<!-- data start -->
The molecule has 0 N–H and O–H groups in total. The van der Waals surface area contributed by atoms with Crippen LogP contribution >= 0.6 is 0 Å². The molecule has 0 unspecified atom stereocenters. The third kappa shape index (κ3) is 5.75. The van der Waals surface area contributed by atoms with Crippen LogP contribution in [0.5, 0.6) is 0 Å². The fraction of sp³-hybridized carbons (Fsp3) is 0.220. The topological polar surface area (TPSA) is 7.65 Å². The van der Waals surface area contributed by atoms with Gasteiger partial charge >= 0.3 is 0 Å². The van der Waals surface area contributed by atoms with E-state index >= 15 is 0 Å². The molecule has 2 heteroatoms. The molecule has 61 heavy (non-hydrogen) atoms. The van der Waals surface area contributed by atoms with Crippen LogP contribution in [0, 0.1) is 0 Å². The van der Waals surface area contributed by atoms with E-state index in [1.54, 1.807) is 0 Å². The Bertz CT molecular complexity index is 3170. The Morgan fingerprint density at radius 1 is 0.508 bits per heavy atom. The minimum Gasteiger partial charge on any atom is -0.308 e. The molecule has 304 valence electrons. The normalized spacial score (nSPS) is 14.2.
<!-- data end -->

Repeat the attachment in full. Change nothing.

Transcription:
The molecule has 0 N–H and O–H groups in total. The van der Waals surface area contributed by atoms with Crippen LogP contribution >= 0.6 is 0 Å². The molecule has 0 unspecified atom stereocenters. The third kappa shape index (κ3) is 5.75. The van der Waals surface area contributed by atoms with Crippen LogP contribution in [0.5, 0.6) is 0 Å². The fraction of sp³-hybridized carbons (Fsp3) is 0.220. The topological polar surface area (TPSA) is 7.65 Å². The van der Waals surface area contributed by atoms with Gasteiger partial charge >= 0.3 is 0 Å². The van der Waals surface area contributed by atoms with E-state index >= 15 is 0 Å². The molecule has 2 heteroatoms. The molecule has 61 heavy (non-hydrogen) atoms. The van der Waals surface area contributed by atoms with Crippen LogP contribution in [0, 0.1) is 0 Å². The van der Waals surface area contributed by atoms with E-state index in [1.54, 1.807) is 0 Å². The Bertz CT molecular complexity index is 3170. The Morgan fingerprint density at radius 1 is 0.508 bits per heavy atom. The minimum Gasteiger partial charge on any atom is -0.308 e. The molecule has 304 valence electrons. The normalized spacial score (nSPS) is 14.2.